Texas Governor Greg Abbott just announced that the statewide executive stay at home order will expire April 30th:
“We’re ready to open Texas safely and in phases. We don’t want to reopen just to close again.”
“Phase one begins this Friday, May 1st.”
This means that restaurants, retail stores movie theaters and malls can open up for business with restrictions:
“Not all businesses can open at once… consistent with CDC guidelines we will open Texas businesses in phases.”
Occupancy will be limited to no more than 25%.
Governor Abbott’s determination was made based on advice from doctors and medical experts.
The problem is that barbershops, hair salons, bars, and gyms may be open by mid-May, according to Governor Abbott:
“We are working with our medical team as well as industry sectors to open these as soon as possible.”
These are mostly small businesses that will be further devastated if they are forced to remain closed until mid-May. Count on a huge outcry from these types of businesses. We’ve already seen protests from one Texas hair salon owner who refused to stay closed:
The Salon Á La Mode in North Dallas, Texas, opened up in defiance of lockdown orders in the city. The defiant owner says that she’ll ignore a citation and a cease and desist order from the city to shut down. This one act of defiance created a big protest one day later where salon owner Shelley Luther publicly ripped up the citation before a crowd of about 100 people (see video below).
Emergency orders that “non-essential businesses” remain closed during the Covid-19 crisis have devastated small business owners like salon owner Shelley Luther. She stood up for her right to open and then said she wouldn’t pay the fine she got from Dallas police officers.
It didn’t take long for the police officers to arrive minutes after Shelley Luthor opened the doors at the Salon A La Mode.
Luther said: “I’m not doing anything criminal, so they cannot arrest me.”
The officers left the first time without taking action. The salon opened and welcomed customers despite orders from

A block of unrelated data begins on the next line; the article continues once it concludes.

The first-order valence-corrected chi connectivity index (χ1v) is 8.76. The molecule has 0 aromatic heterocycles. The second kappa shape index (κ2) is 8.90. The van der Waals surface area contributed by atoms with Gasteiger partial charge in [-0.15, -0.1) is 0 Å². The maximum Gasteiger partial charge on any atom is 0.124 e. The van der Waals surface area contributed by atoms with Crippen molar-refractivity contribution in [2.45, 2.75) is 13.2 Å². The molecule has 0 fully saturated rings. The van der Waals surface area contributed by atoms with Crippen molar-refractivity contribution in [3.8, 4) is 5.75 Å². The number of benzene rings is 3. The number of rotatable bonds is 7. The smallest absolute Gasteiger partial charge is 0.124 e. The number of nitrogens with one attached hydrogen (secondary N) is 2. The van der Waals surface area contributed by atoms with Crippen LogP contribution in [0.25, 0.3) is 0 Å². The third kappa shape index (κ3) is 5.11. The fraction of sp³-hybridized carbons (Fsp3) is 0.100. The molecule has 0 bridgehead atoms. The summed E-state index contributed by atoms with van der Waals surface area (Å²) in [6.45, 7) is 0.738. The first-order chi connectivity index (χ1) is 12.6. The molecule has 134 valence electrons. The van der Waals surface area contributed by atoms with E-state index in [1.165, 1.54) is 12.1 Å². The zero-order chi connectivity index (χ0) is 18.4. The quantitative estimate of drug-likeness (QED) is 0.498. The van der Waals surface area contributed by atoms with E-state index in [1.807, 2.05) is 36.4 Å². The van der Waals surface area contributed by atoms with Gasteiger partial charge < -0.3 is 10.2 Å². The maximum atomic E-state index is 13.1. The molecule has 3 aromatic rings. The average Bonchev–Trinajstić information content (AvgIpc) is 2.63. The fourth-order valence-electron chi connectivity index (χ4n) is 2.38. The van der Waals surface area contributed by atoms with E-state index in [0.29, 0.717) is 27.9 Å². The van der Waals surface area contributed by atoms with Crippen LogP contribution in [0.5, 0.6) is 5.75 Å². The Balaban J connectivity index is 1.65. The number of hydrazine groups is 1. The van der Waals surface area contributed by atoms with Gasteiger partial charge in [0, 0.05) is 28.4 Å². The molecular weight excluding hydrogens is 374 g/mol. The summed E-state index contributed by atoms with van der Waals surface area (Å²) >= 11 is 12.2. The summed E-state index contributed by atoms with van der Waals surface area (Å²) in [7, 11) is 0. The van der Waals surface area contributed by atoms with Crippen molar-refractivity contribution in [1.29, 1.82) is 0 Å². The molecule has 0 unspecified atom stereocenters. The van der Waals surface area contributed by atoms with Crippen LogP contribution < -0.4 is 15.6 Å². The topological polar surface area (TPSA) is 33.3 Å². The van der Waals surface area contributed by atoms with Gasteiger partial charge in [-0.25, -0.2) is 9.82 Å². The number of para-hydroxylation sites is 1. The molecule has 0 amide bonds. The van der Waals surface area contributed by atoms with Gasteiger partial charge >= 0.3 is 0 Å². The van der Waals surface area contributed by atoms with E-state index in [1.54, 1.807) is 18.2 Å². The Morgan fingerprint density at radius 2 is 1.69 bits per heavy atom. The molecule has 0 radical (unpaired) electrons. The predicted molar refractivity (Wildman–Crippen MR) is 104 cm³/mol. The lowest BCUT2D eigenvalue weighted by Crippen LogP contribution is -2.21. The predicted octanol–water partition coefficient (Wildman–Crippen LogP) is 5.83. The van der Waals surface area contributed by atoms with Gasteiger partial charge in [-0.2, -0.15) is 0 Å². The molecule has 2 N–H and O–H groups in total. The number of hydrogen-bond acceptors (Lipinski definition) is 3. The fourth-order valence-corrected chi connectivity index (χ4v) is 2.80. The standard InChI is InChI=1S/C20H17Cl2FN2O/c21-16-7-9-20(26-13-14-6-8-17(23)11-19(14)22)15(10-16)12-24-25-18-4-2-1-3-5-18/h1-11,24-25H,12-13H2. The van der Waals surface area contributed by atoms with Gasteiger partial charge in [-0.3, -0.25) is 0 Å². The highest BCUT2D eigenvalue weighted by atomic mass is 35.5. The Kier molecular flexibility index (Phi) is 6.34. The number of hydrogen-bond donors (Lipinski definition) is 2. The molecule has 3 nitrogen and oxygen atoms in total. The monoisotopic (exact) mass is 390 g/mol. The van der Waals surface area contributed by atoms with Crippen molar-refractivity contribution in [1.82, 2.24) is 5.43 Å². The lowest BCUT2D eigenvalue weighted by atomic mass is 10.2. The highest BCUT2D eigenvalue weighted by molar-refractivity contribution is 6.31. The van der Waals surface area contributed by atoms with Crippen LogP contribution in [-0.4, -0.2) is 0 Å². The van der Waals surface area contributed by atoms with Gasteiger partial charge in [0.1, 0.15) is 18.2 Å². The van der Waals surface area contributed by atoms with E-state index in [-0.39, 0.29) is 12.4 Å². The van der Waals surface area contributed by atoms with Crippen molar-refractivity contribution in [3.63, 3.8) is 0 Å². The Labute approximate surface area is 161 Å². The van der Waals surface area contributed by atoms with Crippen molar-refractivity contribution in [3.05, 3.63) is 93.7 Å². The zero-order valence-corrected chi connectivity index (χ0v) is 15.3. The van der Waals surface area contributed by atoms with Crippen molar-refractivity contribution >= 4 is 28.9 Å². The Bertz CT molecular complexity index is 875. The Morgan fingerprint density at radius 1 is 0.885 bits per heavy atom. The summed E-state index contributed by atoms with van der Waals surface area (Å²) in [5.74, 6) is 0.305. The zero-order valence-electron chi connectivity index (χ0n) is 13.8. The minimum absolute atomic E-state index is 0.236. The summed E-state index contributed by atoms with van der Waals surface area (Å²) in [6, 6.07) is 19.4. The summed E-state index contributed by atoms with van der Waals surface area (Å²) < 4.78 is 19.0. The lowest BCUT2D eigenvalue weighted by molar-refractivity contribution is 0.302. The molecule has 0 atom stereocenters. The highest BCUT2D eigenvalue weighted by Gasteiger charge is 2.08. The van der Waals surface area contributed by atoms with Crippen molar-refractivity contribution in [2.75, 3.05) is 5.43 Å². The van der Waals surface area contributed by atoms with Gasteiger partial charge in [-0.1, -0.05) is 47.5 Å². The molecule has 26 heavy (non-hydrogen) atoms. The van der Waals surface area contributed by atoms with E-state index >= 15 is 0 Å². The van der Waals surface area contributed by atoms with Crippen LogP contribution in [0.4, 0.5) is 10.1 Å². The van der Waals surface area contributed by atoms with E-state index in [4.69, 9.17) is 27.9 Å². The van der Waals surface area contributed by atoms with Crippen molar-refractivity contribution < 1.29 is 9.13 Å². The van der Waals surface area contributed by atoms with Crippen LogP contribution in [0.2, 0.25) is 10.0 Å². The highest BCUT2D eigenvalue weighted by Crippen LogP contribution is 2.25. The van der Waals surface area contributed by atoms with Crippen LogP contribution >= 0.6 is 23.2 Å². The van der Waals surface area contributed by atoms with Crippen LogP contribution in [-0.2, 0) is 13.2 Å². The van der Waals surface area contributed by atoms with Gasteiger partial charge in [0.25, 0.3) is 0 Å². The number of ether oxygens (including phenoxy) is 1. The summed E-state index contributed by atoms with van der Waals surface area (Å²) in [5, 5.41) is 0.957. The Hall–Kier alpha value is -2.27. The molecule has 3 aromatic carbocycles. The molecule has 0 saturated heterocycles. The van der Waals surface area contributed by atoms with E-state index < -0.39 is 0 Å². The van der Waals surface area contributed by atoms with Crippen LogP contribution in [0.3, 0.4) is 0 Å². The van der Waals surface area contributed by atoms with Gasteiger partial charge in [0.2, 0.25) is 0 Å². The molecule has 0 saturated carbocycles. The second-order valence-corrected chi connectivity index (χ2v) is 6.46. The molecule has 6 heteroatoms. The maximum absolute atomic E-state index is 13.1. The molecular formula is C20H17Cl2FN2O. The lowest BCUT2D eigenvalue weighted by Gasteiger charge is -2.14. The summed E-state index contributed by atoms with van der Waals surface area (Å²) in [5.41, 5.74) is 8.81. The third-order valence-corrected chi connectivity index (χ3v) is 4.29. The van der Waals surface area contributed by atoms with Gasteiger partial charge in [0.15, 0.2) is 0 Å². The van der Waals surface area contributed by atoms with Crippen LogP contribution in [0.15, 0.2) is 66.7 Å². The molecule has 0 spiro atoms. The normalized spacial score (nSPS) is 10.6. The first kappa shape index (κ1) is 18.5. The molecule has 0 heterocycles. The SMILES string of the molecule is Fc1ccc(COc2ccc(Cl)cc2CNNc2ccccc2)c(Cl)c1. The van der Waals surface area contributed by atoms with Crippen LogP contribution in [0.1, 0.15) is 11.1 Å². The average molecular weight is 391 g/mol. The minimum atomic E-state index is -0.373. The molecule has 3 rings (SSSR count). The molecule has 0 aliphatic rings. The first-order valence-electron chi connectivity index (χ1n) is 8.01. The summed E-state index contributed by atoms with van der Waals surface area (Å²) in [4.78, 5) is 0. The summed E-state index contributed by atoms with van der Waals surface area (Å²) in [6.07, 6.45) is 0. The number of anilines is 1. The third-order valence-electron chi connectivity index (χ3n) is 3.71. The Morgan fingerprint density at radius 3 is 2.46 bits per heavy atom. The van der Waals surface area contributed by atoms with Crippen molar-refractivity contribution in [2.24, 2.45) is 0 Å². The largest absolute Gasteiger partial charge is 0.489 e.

the county and state for non-essential businesses to remain closed.
There were a handful of people outside the salon supporting the owner’s decision, which she says was made despite the risk of a stiff fine.
Luther spoke out about her rights:
“I want them to know we have rights, but if you cannot afford to pay us and feed our families and help us because the systems are so backlogged, then you have to let us work.”
Other salon owners who remain closed and are losing money say it’s not fair if those who defy the order are not punished:
Stephanie Randle operates a salon in North Dallas and normally sees seven clients a day. For more than a month, she says she’s had no income while adhering to Covid-19 regulations that have kept hairstylists like her from working.
Now, this afternoon authorities paid another visit to Salon A La Mode. This time with the citation that comes with a fine of up to $1,000. The owner says she plans to fight it and continue operating.
Luther defiantly said: “I’m not paying this.”
Later, she received a cease-and-desist order to close, which she says she will also ignore.
One day later, Luther stood before about 100 supporters and protesters to rip up the citation she was issued by Dallas Police Officers.
Did she do the right thing? Should small businesses defy the shutdown orders? We’d like to know what you think.